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Today's Stichomancy for Christie Brinkley

The first excerpt represents the past or something you must release, and is drawn from Moll Flanders by Daniel Defoe:

such a bewitching eloquence, and so great a power of persuasion that there was no concealing anything from her.

So I resolved to unbosom myself to her. I told her the history of my Lancashire marriage, and how both of us had been disappointed; how we came together, and how we parted; how he absolutely discharged me, as far as lay in him, free liberty to marry again, protesting that if he knew it he would never claim me, or disturb or expose me; that I thought I was free, but was dreadfully afraid to venture, for fear of the consequences that might follow in case of a discovery.

Then I told her what a good offer I had; showed her my friend's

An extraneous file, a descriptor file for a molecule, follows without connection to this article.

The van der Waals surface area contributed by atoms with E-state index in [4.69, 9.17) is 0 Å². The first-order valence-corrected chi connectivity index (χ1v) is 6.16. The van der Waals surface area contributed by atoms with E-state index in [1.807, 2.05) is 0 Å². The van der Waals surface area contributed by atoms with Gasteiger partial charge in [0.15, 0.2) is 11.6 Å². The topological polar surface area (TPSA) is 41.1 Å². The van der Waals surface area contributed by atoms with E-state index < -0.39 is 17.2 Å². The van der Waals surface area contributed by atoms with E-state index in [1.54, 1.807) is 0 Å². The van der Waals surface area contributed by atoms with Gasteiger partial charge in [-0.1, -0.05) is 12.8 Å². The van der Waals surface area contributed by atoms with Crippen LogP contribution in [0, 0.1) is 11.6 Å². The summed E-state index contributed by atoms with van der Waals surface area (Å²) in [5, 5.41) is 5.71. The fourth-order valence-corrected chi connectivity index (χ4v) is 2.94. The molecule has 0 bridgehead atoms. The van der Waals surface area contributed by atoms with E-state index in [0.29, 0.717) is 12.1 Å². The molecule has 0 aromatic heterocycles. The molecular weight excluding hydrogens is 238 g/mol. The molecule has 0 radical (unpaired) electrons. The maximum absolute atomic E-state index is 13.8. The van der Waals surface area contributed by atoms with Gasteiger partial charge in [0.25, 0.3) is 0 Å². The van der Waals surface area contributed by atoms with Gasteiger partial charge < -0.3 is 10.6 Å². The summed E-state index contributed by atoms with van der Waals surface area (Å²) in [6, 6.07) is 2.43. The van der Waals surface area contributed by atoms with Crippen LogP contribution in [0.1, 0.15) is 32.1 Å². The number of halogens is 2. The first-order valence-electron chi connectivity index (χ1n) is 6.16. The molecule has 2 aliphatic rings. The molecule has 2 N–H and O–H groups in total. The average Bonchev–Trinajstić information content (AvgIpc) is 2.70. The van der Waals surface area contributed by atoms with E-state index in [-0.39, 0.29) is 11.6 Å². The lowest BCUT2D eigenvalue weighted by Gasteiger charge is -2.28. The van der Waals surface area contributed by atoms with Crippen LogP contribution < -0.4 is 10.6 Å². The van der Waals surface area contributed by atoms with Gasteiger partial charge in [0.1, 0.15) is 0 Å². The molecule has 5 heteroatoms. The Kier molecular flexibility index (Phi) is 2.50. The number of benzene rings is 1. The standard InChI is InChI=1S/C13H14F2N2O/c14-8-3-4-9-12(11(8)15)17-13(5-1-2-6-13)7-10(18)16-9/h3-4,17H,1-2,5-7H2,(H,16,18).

Moll Flanders
The second excerpt represents the present or the deciding factor of the moment, and is drawn from The House of Dust by Conrad Aiken:

IV.

Up high black walls, up sombre terraces, Clinging like luminous birds to the sides of cliffs, The yellow lights went climbing towards the sky. From high black walls, gleaming vaguely with rain, Each yellow light looked down like a golden eye.

They trembled from coign to coign, and tower to tower, Along high terraces quicker than dream they flew. And some of them steadily glowed, and some soon vanished, And some strange shadows threw.

And behind them all the ghosts of thoughts went moving,

The third excerpt represents the future or something you must embrace, and is drawn from Chronicles of the Canongate by Walter Scott:

however, she stopped short, and exclaimed, in a voice of alarm and horror, "Grandson of my father, there is blood on your hand."

"Hush, for God's sake, aunt!" said Robin Oig. "You will bring more trouble on yourself with this TAISHATARAGH" (second sight) "than you will be able to get out of for many a day."

The old woman only repeated, with a ghastly look, "There is blood on your hand, and it is English blood. The blood of the Gael is richer and redder. Let us see--let us--"

Ere Robin Oig could prevent her, which, indeed, could only have been by positive violence, so hasty and peremptory were her proceedings, she had drawn from his side the dirk which lodged in